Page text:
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Poet’s Word gets script right for Sir Michael Stoute
20 Jun 2018
Colt proves too strong for Cracksman in Prince of Wales's Stakes to give his trainer record 76th winner at Royal Ascot.
Doyle and Poet’s Word have the Royal Ascot feature in safe keeping. Picture: Racingfotos.com
Sir Michael Stoute became the winning-most trainer at Royal Ascot as Poet’s Word conquered Cracksman in the Prince of Wales’s Stakes at Royal Ascot on Wednesday.
Ridden by James Doyle, Poet’s Word stalked Cracksman in the early stages of the ten-furlong QIPCO British Champions Series contest and produced a potent turn of foot in the straight to score comfortably by two and a quarter-lengths from the runner-up, who went off 2-5 favourite but raced indolently.
Stoute, who trained his first Royal Ascot winner back in 1977 with Etienne Gerard in the Jersey Stakes, had been tied on 75 victories at the Royal Meeting with the late Sir Henry Cecil.
Discussing the achievement Stoute said: “As I said the other night, Henry did most of his training when it was a four-day meeting, so I have had an advantage. Nobody respected him greater than I did as a trainer.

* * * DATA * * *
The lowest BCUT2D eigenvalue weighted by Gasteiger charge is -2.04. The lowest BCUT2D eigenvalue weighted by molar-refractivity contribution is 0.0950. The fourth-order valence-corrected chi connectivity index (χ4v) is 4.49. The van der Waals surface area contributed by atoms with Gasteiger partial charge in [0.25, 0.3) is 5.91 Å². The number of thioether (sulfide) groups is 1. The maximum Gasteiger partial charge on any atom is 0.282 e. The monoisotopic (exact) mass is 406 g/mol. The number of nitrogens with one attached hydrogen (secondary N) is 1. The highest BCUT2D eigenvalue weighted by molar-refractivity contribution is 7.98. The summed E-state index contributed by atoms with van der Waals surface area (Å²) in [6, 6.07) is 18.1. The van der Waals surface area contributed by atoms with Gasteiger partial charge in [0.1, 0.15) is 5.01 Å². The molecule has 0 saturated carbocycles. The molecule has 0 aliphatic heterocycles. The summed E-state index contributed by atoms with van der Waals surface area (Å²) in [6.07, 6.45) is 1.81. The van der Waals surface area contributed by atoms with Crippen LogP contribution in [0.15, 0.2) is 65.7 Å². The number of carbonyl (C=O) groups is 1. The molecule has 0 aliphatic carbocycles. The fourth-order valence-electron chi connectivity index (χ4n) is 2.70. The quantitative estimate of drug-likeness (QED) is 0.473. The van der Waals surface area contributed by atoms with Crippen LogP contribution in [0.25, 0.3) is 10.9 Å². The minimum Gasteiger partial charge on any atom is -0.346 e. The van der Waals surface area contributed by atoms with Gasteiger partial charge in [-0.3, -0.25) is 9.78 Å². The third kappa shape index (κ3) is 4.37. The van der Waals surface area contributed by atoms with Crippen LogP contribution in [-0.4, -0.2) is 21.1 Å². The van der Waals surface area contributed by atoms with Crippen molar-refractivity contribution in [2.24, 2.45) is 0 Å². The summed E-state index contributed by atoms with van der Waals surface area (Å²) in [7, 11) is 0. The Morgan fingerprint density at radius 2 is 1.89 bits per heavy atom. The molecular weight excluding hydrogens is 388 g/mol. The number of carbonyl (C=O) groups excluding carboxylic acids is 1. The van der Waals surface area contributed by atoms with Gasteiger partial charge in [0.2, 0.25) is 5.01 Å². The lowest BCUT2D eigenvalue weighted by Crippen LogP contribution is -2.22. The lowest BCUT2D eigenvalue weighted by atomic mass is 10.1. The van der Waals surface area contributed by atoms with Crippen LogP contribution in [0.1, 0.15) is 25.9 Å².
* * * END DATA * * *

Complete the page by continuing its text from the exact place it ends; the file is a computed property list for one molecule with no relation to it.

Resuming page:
“Cracksman beat Poet’s Word a long way here last time [in the QIPCO Champion Stakes]. Maybe Cracksman is not at his very best now but we have beaten the others comprehensively. Poet’s Word is a very consistent, brave, sound horse.”
Doyle said: “They went a hell of a pace all the way. I could see Cracksman even after going a furlong was under pressure to hold his pitch. I thought, ‘I am going easy,’ and from Swinley Bottom to the home turn I was travelling all over him.
“It was just a case of hanging on and in the back of my mind I knew this horse stays a mile and a half, so I still wanted to press the button early enough. He is so tough and fair play to everyone at Sir Michael’s.”
John Gosden, trainer of Cracksman, believes the Frankel four-year-old did not have his mind on the job in hand.
“He is a clever horse and to that extent, as I said earlier before the race, he was welcoming all the fillies that were walking back from the Duke Of Cambridge on the way back to the stables,” he said. “I think we need to concentrate his mind, as we know the ability is there.
“I make absolutely no excuses whatsoever. The other horse [Poet’s Word] had him covered from two out. To my mind, he is just playing around a little bit. The ability was there but I didn’t feel he was being exactly generous with it today. You did notice from a long way out that Frankie [Dettori] was having to nudge and nudge him.”
Charlie Appleby said of third-placed Hawkbill: “The Juddmonte International [at York] looks like being his forte – it’s easier to get on the lead in a race like that, rather than having to dictate it yourself as you do overseas.”